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Articles Home » 2004 Articles » Travers And Appice - 2004 It Takes A Lot Of Balls
Travers And Appice - 2004 It Takes A Lot Of Balls

Pat Travers - vocals, guitar
Carmine Appice - drums, vocals
Uriah Duffy - bass
T.M. Stevens - bass, vocals

This collaboration of two hard rock legends on paper is a sure fire hit. With such an extensive pedigree in the annals of rock history, anything less than a stellar set of driving rock and roll would have been a letdown. Happily this is largely an enjoyable romp with both men utilising their talents for all the right reasons, a free for all display of good time rock which is a dying breed in the modern age. It seems pointless to rehash both mens history, both Appice and Travers having been around the block a few thousand times and then some. Suffice to say it's the best work of both for some period, with Travers having treaded water for sometime, while Appice has been touring with Vaniila Fudge, while appearing on a myriad of projects such as the Guitar Zeus project, while resuscitating King Kobra rather disastrously in 2001. Collectively both men have pooled their talents into something worthy, although I feel this pairing would have worked better in 1984!

The Songs
It's hard to ask for a more firm opener than 'Better From A Distance', with Travers banging out the riffs in grand fashion, with Appice's drumming enlarged to let you know this is his show also. 'Taken (the Iguana Song)' is a handy slice of boogie which feels like prime 70's Travers revisited. However 'I Don't Care' takes a slower more modern rock approach, with a dreary hook that somehow contains a sense of falsity, as if they needed to pander to what's hip today. T.M. Stevens takes vocals for the raucous 'Gotta Have You', injecting some raunch to the proceedings with a believable sense of enthusiasm. 'Hey You' is a near ballad with acoustic leanings, but wiped out by the classic hard rock of 'Stand Up', which introduces some organ work mixed with riffing straight from 1977. 'I Can't Let You Go' is an offbeat reggae influenced cut, which demonstrates the lads aren't afraid to try anything, the results baffling but laughable, in a good way. 'Rock Me' stomps along to a massive pounding riff with handclaps, an anthem in the vein of Gary Glitter or Slade. 'Keep On Rockin' raises the speed and riffing to dangerous levels, indicating the power the pair are capable of when they choose.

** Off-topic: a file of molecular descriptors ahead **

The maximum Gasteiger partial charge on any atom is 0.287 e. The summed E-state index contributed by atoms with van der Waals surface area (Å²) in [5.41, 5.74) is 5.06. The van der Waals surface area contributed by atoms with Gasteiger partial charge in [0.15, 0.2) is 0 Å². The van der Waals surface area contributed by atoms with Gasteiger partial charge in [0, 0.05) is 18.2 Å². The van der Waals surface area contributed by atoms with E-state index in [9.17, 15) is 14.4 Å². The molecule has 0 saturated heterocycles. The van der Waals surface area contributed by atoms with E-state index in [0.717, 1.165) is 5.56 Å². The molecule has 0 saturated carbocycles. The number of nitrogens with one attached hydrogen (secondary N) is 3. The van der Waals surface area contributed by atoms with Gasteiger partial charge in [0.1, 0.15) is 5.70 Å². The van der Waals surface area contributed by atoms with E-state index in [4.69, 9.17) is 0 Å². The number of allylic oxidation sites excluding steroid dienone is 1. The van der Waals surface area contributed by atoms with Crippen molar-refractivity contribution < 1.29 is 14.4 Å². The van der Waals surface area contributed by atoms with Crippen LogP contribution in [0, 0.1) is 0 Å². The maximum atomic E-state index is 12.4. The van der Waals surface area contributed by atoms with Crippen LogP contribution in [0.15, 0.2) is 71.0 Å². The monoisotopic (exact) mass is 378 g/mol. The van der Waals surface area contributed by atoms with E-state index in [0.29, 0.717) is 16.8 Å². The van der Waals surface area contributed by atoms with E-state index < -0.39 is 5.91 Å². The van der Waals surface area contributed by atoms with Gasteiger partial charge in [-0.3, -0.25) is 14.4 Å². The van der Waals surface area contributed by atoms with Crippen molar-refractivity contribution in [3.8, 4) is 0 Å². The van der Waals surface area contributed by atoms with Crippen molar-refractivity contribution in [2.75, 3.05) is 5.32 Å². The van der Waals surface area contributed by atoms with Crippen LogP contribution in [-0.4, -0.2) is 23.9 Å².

In Summary
While far from a perfect outing, the results are more positive than defeating and reportedly the twosome are in the midst of recording another album which if all goes well should surpass this for unabashed rock mayhem. At thirteen tracks I feel this is a few songs too long and may have been more effective at nine or ten. Clearly the boys are revitalised however, adding another notch to their belts in their lengthy careers. This is ten times more essential than anything you'll hear by current press favourites, whom ever they are. Why? It's real hard rock played by two old pro's, who when they feel like it cannot be topped.

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Track Listing:
01 Better From A Distance
02 Taken (The Iguana Song)
03 I Don't Care
04 Remind Me
05 Gotta Have Ya
06 Hey You
07 Stand Up
08 Can't Escape The Fire
09 I Can't Let You Go
10 Rock Me
11 Never Saw It Comin'
12 Keep On Rockin'
13 PT Slide

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